We had a fairly decent monthly employment print this Friday which followed some decent ISM numbers. Based on these survey’s, an argument can be made that the FED has averted (at least prolonged) a near certain recession. Not everybody is convinced, I know I’m not. Aushtan from ECRI is sticking to his call (see “What I’m watching section”) too. I guess the FED doesn’t think so either; otherwise rates wouldn’t be at zero percent while they continue to pump $3B every single day into this economy. If the U.S is not in or near recession, we know that half of the OECD is. This is a very significant statistic that clearly shows that the world economy continues to slow.
So I don’t know if the US has avoided a recession, it’s possible that we’ve avoided at least a deep recession. Perhaps the FED has managed to kick the can down the road one more time. Whatever the statistics show, we’re told that net worth has never been higher. That’s strange, because Americans don’t feel richer. Real incomes have continuously declines while corporations continue to excel. Corporations continue to off-shore and retrench employees (through natural attrition) while they withhold passing on any of their profits in the form of increases in income. That’s why real incomes have fallen for virtually a decade now, while net margins at corporations continue to rise to record levels.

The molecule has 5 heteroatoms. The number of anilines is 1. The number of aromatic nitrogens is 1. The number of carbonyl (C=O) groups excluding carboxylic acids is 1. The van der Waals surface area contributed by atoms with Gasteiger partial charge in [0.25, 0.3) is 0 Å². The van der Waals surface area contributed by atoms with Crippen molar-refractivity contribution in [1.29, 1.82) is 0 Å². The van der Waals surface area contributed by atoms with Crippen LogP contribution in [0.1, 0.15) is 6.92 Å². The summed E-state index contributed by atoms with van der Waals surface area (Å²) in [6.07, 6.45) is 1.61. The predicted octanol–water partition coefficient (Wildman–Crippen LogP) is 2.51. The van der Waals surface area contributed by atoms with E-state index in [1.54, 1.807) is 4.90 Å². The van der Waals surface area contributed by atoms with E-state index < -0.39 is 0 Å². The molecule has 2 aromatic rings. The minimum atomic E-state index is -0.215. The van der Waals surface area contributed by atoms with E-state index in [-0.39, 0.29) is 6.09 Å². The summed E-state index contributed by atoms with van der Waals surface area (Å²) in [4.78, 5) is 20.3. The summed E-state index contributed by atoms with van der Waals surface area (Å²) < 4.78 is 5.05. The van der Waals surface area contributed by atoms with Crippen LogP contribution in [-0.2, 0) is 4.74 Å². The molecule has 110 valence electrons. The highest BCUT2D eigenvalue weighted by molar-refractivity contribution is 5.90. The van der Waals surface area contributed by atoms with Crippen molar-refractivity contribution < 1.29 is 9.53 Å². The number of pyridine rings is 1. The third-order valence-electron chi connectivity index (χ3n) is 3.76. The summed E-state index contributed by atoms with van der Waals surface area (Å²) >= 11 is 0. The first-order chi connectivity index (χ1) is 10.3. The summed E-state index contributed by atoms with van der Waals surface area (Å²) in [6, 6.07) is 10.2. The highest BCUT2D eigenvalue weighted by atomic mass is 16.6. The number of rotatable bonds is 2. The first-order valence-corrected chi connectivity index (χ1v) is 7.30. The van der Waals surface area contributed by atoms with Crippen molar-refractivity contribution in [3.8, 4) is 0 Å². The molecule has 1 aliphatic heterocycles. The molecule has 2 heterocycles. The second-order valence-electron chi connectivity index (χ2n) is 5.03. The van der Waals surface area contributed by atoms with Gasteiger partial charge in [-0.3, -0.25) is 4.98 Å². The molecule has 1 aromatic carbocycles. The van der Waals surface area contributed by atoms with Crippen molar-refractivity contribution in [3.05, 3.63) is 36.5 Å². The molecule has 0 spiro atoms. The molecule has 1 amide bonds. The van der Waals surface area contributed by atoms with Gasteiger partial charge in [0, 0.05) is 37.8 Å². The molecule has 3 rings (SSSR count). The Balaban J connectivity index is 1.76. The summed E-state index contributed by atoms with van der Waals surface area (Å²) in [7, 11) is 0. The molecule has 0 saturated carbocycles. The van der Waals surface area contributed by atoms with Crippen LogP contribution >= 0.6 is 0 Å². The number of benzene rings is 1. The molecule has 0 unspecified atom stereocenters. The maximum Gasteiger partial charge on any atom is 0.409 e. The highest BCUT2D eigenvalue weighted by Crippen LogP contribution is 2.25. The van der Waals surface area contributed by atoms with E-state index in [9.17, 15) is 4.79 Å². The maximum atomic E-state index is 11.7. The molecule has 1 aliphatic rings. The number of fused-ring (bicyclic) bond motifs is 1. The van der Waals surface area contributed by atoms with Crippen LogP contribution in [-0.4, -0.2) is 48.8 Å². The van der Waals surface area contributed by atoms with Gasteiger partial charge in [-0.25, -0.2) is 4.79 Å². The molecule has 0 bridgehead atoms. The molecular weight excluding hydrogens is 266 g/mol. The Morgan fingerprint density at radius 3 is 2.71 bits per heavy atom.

Even as corporations find creative ways to increase earnings, the equity markets gains continue to outpace gains in earnings. As more and more speculative liquidity begins to lift risk assets, we begin to see an ever greater valuation gap appear. With record net margins, corporations will have to find earnings growth through new sales and revenue, not margin expansion. That’s going to be hard because long term unemployment is a structural problem and personal incomes keep falling, meaning that sales growth will remain under pressure.
The equity market is now extremely vulnerable to any macroeconomic shock. This is because earnings are currently at record margins, equities are highly valued in historical terms, and they have shown difficultly in growing revenue organically. The world economy is already placing a drag on earnings, so a downturn in the US economy would suddenly make equities appear to be grossly overvalued, even by the most optimistic valuation models. But right now, the market is ignoring those risks and is in fact pricing an acceleration in earnings growth.
Equity market sentiment has now turned very festive as this cyclical bull market just marked its 4th birthday. It’s been an impressive 130% 4 year rally (100% retracement of the 2007/08 decline). Emotions are running high and the equity market can do no wrong again. Calls for a new American bull market are front page news on a daily basis. I would have thought it was possibly a new bull market too, if only the world economy had structurally reformed and the massive debt overhang (on all levels) allowed to correct. But I’m afraid that as not happened and I firmly maintain that this remains a cyclical bull market with a large secular bear market. The lessor of the two (cyclical bull) can be artificially extended and prolonged, but only the foolish can believe that a secular bear market will be denied.